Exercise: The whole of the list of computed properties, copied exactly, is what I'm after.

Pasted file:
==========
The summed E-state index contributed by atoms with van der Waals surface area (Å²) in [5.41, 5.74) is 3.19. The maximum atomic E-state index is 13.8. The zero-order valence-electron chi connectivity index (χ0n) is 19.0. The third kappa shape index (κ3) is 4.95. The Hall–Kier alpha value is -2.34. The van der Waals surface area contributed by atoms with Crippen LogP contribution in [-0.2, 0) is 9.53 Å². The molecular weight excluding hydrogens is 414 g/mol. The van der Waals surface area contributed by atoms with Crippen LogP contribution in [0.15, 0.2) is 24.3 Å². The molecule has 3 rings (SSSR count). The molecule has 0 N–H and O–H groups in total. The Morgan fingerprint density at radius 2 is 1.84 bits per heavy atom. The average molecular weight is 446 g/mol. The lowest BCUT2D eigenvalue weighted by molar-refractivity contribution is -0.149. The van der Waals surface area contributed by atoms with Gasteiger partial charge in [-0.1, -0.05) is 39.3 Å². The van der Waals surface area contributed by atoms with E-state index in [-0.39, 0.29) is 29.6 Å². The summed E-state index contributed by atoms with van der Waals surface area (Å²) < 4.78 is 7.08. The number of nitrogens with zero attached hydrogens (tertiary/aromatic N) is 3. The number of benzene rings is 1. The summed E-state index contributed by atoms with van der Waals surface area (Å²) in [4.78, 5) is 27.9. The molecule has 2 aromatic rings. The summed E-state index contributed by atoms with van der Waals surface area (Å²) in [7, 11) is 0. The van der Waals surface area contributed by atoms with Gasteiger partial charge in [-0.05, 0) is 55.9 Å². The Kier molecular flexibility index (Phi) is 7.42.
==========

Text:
The summed E-state index contributed by atoms with van der Waals surface area (Å²) in [5.41, 5.74) is 3.19. The maximum atomic E-state index is 13.8. The zero-order valence-electron chi connectivity index (χ0n) is 19.0. The third kappa shape index (κ3) is 4.95. The Hall–Kier alpha value is -2.34. The van der Waals surface area contributed by atoms with Crippen LogP contribution in [-0.2, 0) is 9.53 Å². The molecular weight excluding hydrogens is 414 g/mol. The van der Waals surface area contributed by atoms with Crippen LogP contribution in [0.15, 0.2) is 24.3 Å². The molecule has 3 rings (SSSR count). The molecule has 0 N–H and O–H groups in total. The Morgan fingerprint density at radius 2 is 1.84 bits per heavy atom. The average molecular weight is 446 g/mol. The lowest BCUT2D eigenvalue weighted by molar-refractivity contribution is -0.149. The van der Waals surface area contributed by atoms with Gasteiger partial charge in [-0.1, -0.05) is 39.3 Å². The van der Waals surface area contributed by atoms with E-state index in [-0.39, 0.29) is 29.6 Å². The summed E-state index contributed by atoms with van der Waals surface area (Å²) < 4.78 is 7.08. The number of nitrogens with zero attached hydrogens (tertiary/aromatic N) is 3. The number of benzene rings is 1. The summed E-state index contributed by atoms with van der Waals surface area (Å²) in [4.78, 5) is 27.9. The molecule has 2 aromatic rings. The summed E-state index contributed by atoms with van der Waals surface area (Å²) in [7, 11) is 0. The van der Waals surface area contributed by atoms with Gasteiger partial charge in [-0.05, 0) is 55.9 Å². The Kier molecular flexibility index (Phi) is 7.42.